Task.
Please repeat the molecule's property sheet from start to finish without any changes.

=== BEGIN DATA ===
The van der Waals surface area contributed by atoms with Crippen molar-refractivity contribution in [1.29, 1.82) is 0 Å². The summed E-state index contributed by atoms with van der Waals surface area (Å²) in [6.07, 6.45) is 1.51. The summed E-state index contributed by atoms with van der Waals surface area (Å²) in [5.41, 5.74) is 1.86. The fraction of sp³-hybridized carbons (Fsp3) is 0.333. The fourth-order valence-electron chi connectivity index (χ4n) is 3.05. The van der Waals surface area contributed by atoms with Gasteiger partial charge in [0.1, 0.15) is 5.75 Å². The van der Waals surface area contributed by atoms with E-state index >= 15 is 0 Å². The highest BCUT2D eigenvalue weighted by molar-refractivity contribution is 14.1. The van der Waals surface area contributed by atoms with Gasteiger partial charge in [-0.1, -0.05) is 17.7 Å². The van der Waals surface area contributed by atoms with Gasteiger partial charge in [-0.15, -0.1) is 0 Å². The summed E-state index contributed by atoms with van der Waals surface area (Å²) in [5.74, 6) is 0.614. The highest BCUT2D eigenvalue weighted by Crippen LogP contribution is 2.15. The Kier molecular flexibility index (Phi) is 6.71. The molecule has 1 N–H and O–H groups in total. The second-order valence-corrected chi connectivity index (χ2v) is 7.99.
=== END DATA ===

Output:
The van der Waals surface area contributed by atoms with Crippen molar-refractivity contribution in [1.29, 1.82) is 0 Å². The summed E-state index contributed by atoms with van der Waals surface area (Å²) in [6.07, 6.45) is 1.51. The summed E-state index contributed by atoms with van der Waals surface area (Å²) in [5.41, 5.74) is 1.86. The fraction of sp³-hybridized carbons (Fsp3) is 0.333. The fourth-order valence-electron chi connectivity index (χ4n) is 3.05. The van der Waals surface area contributed by atoms with Gasteiger partial charge in [0.1, 0.15) is 5.75 Å². The van der Waals surface area contributed by atoms with E-state index >= 15 is 0 Å². The highest BCUT2D eigenvalue weighted by molar-refractivity contribution is 14.1. The van der Waals surface area contributed by atoms with Gasteiger partial charge in [-0.1, -0.05) is 17.7 Å². The van der Waals surface area contributed by atoms with Gasteiger partial charge in [-0.15, -0.1) is 0 Å². The summed E-state index contributed by atoms with van der Waals surface area (Å²) in [5.74, 6) is 0.614. The highest BCUT2D eigenvalue weighted by Crippen LogP contribution is 2.15. The Kier molecular flexibility index (Phi) is 6.71. The molecule has 1 N–H and O–H groups in total. The second-order valence-corrected chi connectivity index (χ2v) is 7.99.